3. Stay away from the damn office pastries. My biggest downfall right here. I know it seems impossible when someone brings in Krispy Kremes, but you need to put the shiny, sugary, glazed deliciousness down, and opt for a healthier mid-morning snack. Fruit, nuts or Greek yogurt are great as substitutes for your carb and sugar cravings. Give them a try.
  4. Find a fitness buddy. Chances are that you’re not the only person in the office who would like to shed a couple pounds or at least maintain their current weight. Bounce ideas off of them for meals, workouts, and substitutes for healthier choices. Maybe you can even take it out of the office and go to the gym or on a run together.
  5. Don’t forget about yourself. Boyfriend, girlfriend, roommate, obligations, whatever your focuses on different things, don’t let them be an excuse to forget about yourself. There is a happy medium- a balance- and I promise it can be found. Not only will you thank yourself, but those around you (boyfriend, girlfriend, roommate, etc.) will be thankful, too.

At this point, I’m back into the swing of focusing on me, my health and my happiness. I can’t put into words how much happier and more accomplished I feel now that I’m back running and eating healthy again… and resisting those pastries.


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The other ism: Ageism

baby-in-high-heelsWe’re all familiar with racism and sexism. I feel very fortunate that I haven’t personally experienced these forms of discrimination or prejudice. However, since starting my first “real” job, a little over a year ago, I’ve definitely experienced ageism on multiple occasions.

Agesim. As defined by the Merriam-Webster dictionary is the, “prejudice or discrimination against a particular age-group and especially the elderly.” Well, I can’t speak for the elderly considering I’m only 23, but I can definitely say some of my co-workers have falsely preconceived opinions of me because of my age. Even though my office has quite a few young adults, I am the youngest employee in our office, not including our college interns. I assume I’ve receive the brunt of the “oh, you’re so young” prejudice since I am actually the youngest even if only by a year.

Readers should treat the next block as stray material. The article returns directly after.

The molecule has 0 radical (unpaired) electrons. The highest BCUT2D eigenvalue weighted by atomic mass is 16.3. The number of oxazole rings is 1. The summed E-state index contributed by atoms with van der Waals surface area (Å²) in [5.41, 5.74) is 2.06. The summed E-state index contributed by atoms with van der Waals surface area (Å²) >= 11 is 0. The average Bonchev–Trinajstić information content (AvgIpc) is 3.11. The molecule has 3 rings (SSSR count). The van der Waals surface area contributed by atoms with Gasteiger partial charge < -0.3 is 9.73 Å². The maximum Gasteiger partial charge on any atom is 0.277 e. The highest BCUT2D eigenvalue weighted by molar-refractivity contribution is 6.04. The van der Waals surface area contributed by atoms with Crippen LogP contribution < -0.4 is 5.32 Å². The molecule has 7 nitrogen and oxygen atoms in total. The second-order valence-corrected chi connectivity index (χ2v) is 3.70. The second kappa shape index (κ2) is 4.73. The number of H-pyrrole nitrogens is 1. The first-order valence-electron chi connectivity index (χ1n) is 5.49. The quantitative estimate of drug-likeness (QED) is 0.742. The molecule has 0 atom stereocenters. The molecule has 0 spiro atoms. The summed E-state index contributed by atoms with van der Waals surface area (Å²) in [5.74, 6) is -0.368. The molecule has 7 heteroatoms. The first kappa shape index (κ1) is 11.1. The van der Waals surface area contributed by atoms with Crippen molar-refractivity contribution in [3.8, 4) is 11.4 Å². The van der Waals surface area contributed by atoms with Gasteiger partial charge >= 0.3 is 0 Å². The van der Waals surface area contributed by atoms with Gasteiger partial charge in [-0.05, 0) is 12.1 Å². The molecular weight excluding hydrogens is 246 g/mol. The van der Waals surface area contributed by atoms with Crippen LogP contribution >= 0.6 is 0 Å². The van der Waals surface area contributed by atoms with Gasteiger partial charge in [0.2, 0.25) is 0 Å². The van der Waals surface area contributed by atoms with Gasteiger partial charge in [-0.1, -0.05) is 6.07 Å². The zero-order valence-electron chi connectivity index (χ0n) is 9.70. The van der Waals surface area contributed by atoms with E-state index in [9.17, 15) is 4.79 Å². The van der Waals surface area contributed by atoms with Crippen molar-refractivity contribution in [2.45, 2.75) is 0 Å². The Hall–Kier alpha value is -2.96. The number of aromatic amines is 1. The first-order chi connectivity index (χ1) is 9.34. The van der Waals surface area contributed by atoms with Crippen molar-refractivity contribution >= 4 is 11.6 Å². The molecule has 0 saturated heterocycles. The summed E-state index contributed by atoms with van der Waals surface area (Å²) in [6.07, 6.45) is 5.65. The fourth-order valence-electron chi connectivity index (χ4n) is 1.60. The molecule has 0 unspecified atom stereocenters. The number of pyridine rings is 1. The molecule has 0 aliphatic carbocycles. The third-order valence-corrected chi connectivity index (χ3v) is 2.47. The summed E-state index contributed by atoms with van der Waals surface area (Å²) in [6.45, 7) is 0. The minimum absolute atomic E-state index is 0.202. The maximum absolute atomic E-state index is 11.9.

Ok, right now it might sound like I’m overreacting. Maybe I am, however to me it’s very important that I remain professional in the workplace and it’s hard to do so when I get taken less seriously than my older co-workers. Also, I assure you this has nothing to do with my attitude but everything to do with the fact that I’m 23 years-old.

I had a conversation one time with my boss on our new 401k plan. I’m in enrolled in the plan because I realize it is extremely important to start saving for my future and I want to start as early as possible. During this conversation my boss was lamenting the fact that I didn’t have to worry about savings. That 401k plans weren’t even a thought when she was my age, and that I was “SO LUCKY” I didn’t have to worry about that kind of stuff yet. I was surprised that number one she didn’t think it was important to have savings early on in your career and number two that she assumed I didn’t have financial worries or woes because I’m still in my 20s.